You should never hang a deer by it head to skin. The hair around the neck will get all over the meat. You should hang the deer by it's rear legs and skin down towards the head. Thus preventing hair getting all over the meat.
xarlock6673 years ago
I LOVE deer meat, but why grind it up? Some parts I understand, but surely not the whole thing!
codongolev4 years ago
that knife has the coolest name I think I've ever read.
Based on the innuit Ulo knife, and crossed with a machette. Neat but I always used a tool I got at walmart one year for skinning deer, it was a double bladed razor set into a handle that allowed a semicircle of blade out past your hand about an inch and another flat edge set inside the handle so you could reverse it and make long cuts like a zipper down the center. Never have seen one since, but they were DAMN nice to have!
xarlock6673 years ago
Looks like you made a heart/lung shot. Never liked that method myself, I used a .30-06 and went for the head shot. (I am not into trophies and there is nothing in the head that I will eat.) Just a thought.
Yeah! I love self-sufficiency. When people find out that I hunt, they are astonished. YOU?! Of all people?! And I ask them if they're vegetarian. More often than not they say no. I don't understand how people can eat meat from Walmart and then look at me with horror when I tell them I mostly kill my own meat. There is so much more dignity and reverence for life when you do it yourself.

Anyhow. The way my family always skinned it was to start it out like you and the put a rock under the skin (touching the fur side) and tie a rope around it (on the opposite side of the skin) then we'd attach the other end of the rope to a four wheeler or pickup and just drive away until the skin was at their ankles and we'd cut it off. It was super fast and smooth!
Screamo3 years ago
Nah just chop it and cook it with the skin, it adds a nice SMOKEY TASTE <.<
Never in all my life have my parents asked for help with something like this...
angi4654 years ago
I'm writing a book and I'm doing research. I don't hunt, but this was sooo informative! Thank you for posting it!! I agree with taraist, though I 'm not a vegetarian. It is deplorable what we do to mass produce meat. If more of us did what your family does, we'd all be a lot healthier! Thanks again!
freethemall4 years ago
I can't beleive that any of you actually enjoy doing something this horrific.
Think, people had to do this for food. Without this people would die of malnutrition. Some people here in west virgina have been doing this for their whole lives for food for their family. Some people do this for a living. I, for one, applaud this user for posting this for it shows the time and effort people go through to get food on the table!
You are joking, aren't you? This is as natural as it could get! I suggest you visit an abattoir if you that that this is "horrific".
skunkbait5 years ago
Great job! I had an ible like this on the back burner. I'd taken the pics, but was dragging on actually writing it. You've covered it nicely. I've processed about 20 deer over the years (and 2 this season). We make a family event of it. Everyone helps, and it takes about 45 minutes from the time we string it up till the time it's in the freezer.
applestone (author)  skunkbait5 years ago
WOW! 45 minutes was nothing like how long this took me (8 hours till it was in the freezer). Though, when I was done skinning him, he looked like he could've been in a plastination exhibit. My dad came outside and said, 'well.....I guess that way works too....' I left everything connected and just removed the skin which apparently is more time consuming. It was interesting to see all the parts though.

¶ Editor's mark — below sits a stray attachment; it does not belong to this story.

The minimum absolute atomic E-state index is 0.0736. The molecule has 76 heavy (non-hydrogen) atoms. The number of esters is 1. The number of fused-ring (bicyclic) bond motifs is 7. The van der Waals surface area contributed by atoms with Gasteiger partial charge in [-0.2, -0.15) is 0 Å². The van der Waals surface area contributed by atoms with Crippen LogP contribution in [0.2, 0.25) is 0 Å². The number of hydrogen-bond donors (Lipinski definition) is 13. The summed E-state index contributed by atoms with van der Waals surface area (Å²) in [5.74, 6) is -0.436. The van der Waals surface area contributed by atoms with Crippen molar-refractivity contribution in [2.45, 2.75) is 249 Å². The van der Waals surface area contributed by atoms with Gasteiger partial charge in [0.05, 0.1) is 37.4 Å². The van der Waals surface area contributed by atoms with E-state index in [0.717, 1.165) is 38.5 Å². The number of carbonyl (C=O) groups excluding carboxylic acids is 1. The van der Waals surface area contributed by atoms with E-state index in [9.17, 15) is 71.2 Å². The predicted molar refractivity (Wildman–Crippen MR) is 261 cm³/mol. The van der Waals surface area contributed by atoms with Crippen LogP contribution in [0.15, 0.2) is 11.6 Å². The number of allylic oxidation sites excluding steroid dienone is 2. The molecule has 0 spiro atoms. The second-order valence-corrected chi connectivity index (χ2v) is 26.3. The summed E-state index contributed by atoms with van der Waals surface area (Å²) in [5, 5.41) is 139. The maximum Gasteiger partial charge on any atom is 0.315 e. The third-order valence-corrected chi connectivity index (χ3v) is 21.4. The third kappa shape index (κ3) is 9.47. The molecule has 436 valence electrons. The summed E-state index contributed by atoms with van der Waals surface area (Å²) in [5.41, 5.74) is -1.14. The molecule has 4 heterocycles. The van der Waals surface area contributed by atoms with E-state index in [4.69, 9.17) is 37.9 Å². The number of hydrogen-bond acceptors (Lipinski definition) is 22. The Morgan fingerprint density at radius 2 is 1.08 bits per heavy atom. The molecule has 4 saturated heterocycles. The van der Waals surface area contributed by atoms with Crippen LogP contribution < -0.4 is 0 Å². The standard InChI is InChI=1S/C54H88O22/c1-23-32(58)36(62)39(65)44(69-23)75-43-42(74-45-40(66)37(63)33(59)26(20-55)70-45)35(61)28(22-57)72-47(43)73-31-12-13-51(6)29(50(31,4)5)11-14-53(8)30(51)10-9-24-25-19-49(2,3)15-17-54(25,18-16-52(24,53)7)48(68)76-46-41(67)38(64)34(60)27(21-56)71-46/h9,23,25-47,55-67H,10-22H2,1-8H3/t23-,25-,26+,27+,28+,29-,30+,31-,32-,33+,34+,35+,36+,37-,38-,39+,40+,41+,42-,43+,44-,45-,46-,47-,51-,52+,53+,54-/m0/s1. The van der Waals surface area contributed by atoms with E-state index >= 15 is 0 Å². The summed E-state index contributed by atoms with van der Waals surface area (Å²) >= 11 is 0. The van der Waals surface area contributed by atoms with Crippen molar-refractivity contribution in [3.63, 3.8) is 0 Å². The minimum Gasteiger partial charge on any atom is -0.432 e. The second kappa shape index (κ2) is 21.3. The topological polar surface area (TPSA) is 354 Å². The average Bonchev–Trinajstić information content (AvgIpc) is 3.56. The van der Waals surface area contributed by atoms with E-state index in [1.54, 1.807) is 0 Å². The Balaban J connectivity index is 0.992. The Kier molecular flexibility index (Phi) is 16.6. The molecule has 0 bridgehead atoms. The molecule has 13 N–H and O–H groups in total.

The first one I did took several hours. I had only cleaned squirrels and rabbits before. My kids were real little and didn't help much. I cut my hand, the rope broke, etc. Now (10 years later) we have it down to an art. I use scissors, vise-grips, a machete, and a gut-hook/knife. One kid holds the plastic bag, my wife stays in the house and packs the meat in plastic/paper for the freezer, and the other kid is the gopher (for towels,knives,bowls,etc.).
The family team sounds just idyllic, certainly something to be proud of. I wish more people would give processing their own meat a shot, because not only is it better for the meat to be immediate, but having a hand in it helps keep it precious. Hope you'll still post your 'ble in the eventual future, as everybody's got their own method and there's a lot to be learned from seeing others'.
It really is good having the family involved. That way, when we sit at the table, everyone knows exactly how the meat got there! I also started teaching the kids early, what each part was, and what it was good for (intestines to wrap sausage, brains to tan the hide, plus all the edible organs). I really hate to see anything wasted! I may try and re-write my instructable and post it sometime just before deer season. We've all been so sidetracked lately. I have a couple of other skinning methods I want to try (as I usually ruin the hide). One involves an air compressor, while the other uses a rope, a truck, and a golfball!
codongolev4 years ago
aww, it's so cute. MOVIE IDEA!!! the attack of zombie bambi!!!
good idea
fzxdf55 years ago
After you get the hide off you should take an ordinary bottle gas torch, like used to sweat copper plumming...and singe the outside, don't cook the meat...just burn off any hair you may have stuck to the meat.
How is that better than water?
it keeps the surface dry and easier to handle...where I "dress" my deer is at my camp and I only have a pitcher pump for water, no garden hose...when you are lone with a 4 hr project from field to freezer, it takes a lot out of you pumping 4-6 buckets of water...
This was done very well, it was incredibly informative and the amount of pictures really made a clear sense to the progress. Now i cant stop thinking about venison, I wish that step nine would have been some of your own personal recipes for some summer sausage or jerky.
I totally agree. Great Instructable!!
that deer was asking for it anyways.